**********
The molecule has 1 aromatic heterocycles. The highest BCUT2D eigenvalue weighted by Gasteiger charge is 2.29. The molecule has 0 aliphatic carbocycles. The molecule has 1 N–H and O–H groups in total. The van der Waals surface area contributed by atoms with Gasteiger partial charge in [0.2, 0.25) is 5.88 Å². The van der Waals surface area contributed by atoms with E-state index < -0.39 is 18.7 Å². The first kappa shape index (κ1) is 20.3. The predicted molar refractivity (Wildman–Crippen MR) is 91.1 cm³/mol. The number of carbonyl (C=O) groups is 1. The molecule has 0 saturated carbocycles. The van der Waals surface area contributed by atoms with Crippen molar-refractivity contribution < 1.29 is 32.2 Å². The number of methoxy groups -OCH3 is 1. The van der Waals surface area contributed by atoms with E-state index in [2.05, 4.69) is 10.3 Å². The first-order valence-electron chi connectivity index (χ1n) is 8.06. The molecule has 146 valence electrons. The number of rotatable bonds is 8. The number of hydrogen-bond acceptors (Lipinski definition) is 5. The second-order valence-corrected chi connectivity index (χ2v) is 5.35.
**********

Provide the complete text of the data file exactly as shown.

The molecule has 1 aromatic heterocycles. The highest BCUT2D eigenvalue weighted by Gasteiger charge is 2.29. The molecule has 0 aliphatic carbocycles. The molecule has 1 N–H and O–H groups in total. The van der Waals surface area contributed by atoms with Gasteiger partial charge in [0.2, 0.25) is 5.88 Å². The van der Waals surface area contributed by atoms with E-state index < -0.39 is 18.7 Å². The first kappa shape index (κ1) is 20.3. The predicted molar refractivity (Wildman–Crippen MR) is 91.1 cm³/mol. The number of carbonyl (C=O) groups is 1. The molecule has 0 saturated carbocycles. The van der Waals surface area contributed by atoms with Crippen molar-refractivity contribution < 1.29 is 32.2 Å². The number of methoxy groups -OCH3 is 1. The van der Waals surface area contributed by atoms with E-state index in [2.05, 4.69) is 10.3 Å². The first-order valence-electron chi connectivity index (χ1n) is 8.06. The molecule has 146 valence electrons. The number of rotatable bonds is 8. The number of hydrogen-bond acceptors (Lipinski definition) is 5. The second-order valence-corrected chi connectivity index (χ2v) is 5.35.